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#1 2013-03-22 21:21:06

Registered: 2013-03-22
Posts: 22

Free software



  * Is there a way to find out whether any non-free/proprietary software
    has been installed via pacman?

  * Can I configure pacman to only install free (as in speech) software?


I'm one of those idealists trying to avoid non-free software.  I believe
that not buing hardware that requires proprietary code puts pressure on
the manufacturers to produce open products, accessible to free software.

With Debian this was pretty easy.  Of course there were places
(firmware, bios) with non-free code working in them, but I never had to
install proprietary drivers on, or add proprietary blobs to any of my
older machines running Debian.  Right now I'm trying ArchLinux for the
first time, on a brand new machine, and of course I don't want to drop
this practice.

According to the ArchLinux FAQ [1], you guys seem to bee less concerned
about strictly using non-free software only.  Well, ok.  But I'm hoping
to find a way to sort out which software gets installed here, i.e., to
ban the non-free stuff from my hardware.

What's the Arch way to do this?

Thanks, Stefan

[1] … se_Arch.3F


#2 2013-03-22 21:27:51

Forum Moderator
From: Scotland
Registered: 2010-06-16
Posts: 7,156

Re: Free software

Check out Parabola. It's an Arch-based FSF-approved distro.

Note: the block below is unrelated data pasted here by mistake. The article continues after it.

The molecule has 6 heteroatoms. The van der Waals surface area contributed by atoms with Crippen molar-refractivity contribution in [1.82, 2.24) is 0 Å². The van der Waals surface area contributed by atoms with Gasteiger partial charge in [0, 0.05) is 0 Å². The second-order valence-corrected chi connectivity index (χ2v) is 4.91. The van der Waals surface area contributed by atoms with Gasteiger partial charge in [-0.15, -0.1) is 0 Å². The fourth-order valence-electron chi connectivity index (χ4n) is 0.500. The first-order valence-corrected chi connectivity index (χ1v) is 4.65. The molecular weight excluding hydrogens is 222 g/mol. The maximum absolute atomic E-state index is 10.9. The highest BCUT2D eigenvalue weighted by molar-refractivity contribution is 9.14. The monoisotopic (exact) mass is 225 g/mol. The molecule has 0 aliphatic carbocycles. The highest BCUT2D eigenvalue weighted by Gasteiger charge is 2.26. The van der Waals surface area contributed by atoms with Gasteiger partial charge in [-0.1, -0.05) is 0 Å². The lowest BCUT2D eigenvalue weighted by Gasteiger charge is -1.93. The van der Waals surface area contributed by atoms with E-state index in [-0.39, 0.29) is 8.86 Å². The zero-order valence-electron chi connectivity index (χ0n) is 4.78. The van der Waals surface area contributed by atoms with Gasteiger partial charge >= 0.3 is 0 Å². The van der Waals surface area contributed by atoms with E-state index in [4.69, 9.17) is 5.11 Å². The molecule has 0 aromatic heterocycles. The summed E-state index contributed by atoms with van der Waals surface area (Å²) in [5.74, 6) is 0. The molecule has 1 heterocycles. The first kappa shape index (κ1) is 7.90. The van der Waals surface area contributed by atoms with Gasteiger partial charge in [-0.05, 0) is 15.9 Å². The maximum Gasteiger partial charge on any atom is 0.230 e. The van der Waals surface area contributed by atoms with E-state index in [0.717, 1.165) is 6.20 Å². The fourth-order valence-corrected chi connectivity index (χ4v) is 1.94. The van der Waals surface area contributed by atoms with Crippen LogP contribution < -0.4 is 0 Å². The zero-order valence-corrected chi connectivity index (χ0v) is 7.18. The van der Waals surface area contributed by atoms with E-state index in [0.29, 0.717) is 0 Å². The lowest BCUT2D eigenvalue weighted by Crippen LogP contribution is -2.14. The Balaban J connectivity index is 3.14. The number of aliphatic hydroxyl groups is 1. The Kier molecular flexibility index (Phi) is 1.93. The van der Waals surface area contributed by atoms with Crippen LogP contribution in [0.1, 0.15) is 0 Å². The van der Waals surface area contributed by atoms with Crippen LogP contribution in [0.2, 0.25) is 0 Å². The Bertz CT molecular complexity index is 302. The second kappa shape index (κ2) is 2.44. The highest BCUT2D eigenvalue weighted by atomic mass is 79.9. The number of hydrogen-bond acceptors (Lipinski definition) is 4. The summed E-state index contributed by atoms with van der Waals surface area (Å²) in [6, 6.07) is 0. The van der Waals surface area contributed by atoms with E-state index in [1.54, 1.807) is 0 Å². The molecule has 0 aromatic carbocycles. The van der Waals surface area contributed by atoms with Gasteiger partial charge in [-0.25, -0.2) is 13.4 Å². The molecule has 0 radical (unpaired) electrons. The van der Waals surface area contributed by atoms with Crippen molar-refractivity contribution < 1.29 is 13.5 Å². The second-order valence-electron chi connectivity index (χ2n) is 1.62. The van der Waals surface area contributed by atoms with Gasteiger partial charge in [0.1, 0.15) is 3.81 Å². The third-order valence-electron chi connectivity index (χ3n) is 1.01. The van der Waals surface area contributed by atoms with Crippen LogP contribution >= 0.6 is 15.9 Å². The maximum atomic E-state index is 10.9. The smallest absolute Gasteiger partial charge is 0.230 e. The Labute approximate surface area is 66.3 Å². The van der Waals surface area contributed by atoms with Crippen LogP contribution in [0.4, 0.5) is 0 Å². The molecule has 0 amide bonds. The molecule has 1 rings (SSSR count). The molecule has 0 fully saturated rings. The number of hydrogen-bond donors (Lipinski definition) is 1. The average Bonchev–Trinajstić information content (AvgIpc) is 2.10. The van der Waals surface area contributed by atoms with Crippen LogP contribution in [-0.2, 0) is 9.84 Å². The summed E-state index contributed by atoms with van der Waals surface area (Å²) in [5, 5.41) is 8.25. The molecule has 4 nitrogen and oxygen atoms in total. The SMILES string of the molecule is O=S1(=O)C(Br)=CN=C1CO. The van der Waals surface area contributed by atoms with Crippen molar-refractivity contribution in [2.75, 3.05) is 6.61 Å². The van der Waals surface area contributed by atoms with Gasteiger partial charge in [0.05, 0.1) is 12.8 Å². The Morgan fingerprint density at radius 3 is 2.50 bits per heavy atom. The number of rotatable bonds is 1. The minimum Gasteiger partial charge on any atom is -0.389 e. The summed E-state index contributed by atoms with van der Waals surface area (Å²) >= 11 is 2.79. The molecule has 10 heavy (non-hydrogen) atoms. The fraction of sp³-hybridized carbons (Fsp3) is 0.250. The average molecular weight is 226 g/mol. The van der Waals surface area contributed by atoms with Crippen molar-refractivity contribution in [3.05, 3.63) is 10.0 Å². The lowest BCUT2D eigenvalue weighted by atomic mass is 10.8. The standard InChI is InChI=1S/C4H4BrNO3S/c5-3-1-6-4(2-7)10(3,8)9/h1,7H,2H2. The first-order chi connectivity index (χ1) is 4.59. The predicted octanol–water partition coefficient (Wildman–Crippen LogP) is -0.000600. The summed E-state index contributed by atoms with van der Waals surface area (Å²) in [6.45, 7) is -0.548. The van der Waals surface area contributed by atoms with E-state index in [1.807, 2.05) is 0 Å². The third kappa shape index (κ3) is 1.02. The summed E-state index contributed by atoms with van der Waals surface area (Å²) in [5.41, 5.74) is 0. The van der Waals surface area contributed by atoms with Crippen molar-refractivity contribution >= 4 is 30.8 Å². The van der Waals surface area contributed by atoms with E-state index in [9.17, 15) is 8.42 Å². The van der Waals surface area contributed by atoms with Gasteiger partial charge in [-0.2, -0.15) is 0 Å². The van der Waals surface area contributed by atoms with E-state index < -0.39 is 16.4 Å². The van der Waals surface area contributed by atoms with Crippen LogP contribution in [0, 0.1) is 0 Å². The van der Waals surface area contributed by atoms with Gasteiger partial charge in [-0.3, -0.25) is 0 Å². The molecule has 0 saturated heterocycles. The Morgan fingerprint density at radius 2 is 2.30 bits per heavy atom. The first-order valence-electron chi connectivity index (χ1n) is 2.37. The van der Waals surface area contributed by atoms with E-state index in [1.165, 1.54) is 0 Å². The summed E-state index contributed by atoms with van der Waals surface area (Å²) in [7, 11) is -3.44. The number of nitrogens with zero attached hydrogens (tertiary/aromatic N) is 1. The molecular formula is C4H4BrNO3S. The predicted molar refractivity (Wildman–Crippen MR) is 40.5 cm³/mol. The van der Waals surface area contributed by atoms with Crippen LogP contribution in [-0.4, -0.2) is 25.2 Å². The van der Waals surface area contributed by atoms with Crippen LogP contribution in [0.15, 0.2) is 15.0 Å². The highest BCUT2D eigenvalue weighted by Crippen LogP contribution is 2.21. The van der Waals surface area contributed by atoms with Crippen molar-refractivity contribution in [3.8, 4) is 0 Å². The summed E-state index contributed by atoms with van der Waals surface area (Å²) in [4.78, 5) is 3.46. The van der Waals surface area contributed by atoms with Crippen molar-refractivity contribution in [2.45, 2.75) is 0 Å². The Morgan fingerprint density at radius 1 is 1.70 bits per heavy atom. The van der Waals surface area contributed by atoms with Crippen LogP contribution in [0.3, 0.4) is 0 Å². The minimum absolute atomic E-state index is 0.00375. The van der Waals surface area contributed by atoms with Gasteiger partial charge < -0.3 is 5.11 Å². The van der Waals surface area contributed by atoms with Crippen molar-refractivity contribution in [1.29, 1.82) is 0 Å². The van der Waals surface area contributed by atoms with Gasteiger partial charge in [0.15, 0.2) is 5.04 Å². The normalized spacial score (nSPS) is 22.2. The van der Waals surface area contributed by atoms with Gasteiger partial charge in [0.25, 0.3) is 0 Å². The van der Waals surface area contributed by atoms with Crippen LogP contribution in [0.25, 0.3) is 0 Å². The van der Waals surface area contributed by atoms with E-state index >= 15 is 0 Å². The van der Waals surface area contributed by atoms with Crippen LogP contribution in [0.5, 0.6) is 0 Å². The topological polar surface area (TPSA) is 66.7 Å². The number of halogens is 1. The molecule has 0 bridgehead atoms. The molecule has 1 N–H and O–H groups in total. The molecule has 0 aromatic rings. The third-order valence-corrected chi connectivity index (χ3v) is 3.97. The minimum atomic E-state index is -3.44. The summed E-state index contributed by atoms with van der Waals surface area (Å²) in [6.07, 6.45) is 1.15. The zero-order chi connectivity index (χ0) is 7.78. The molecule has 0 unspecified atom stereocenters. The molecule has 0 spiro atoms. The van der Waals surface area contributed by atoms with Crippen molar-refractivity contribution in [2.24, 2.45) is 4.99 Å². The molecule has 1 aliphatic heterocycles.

Last edited by WorMzy (2013-03-22 21:29:24)

Mobo: ASUS P8Z77-V PRO // Processor: Intel Core i7-3770K 3.4GHz // GFX: nVidia GeForce GTX 970 // RAM: 32GB (4x 8GB) Corsair DDR3 (@ 2133MHz) // Storage: 1x 3TB Seagate SATAII 5x 1TB Samsung SATAII, 2x 120GB Corsair SSD

Making lemonade from lemons since 2015.


#3 2013-03-22 21:30:30

Registered: 2010-05-06
Posts: 4,892

Re: Free software

Well, pacman -Qi shows a "Licences" field. There are those desc files (one per package) in /var/lib/pacman/local, you could work some script magic (probably one line of grep) to filter all non-free licences.

There is no direct way of configuring pacman to not install non-free packages. You should check every new package with pacman -Si to see, if the licence suits your taste. You should generally check every ne package with -Si and learn a bit more about it, so there is no extra effort.

You could also have a look at Parabola.


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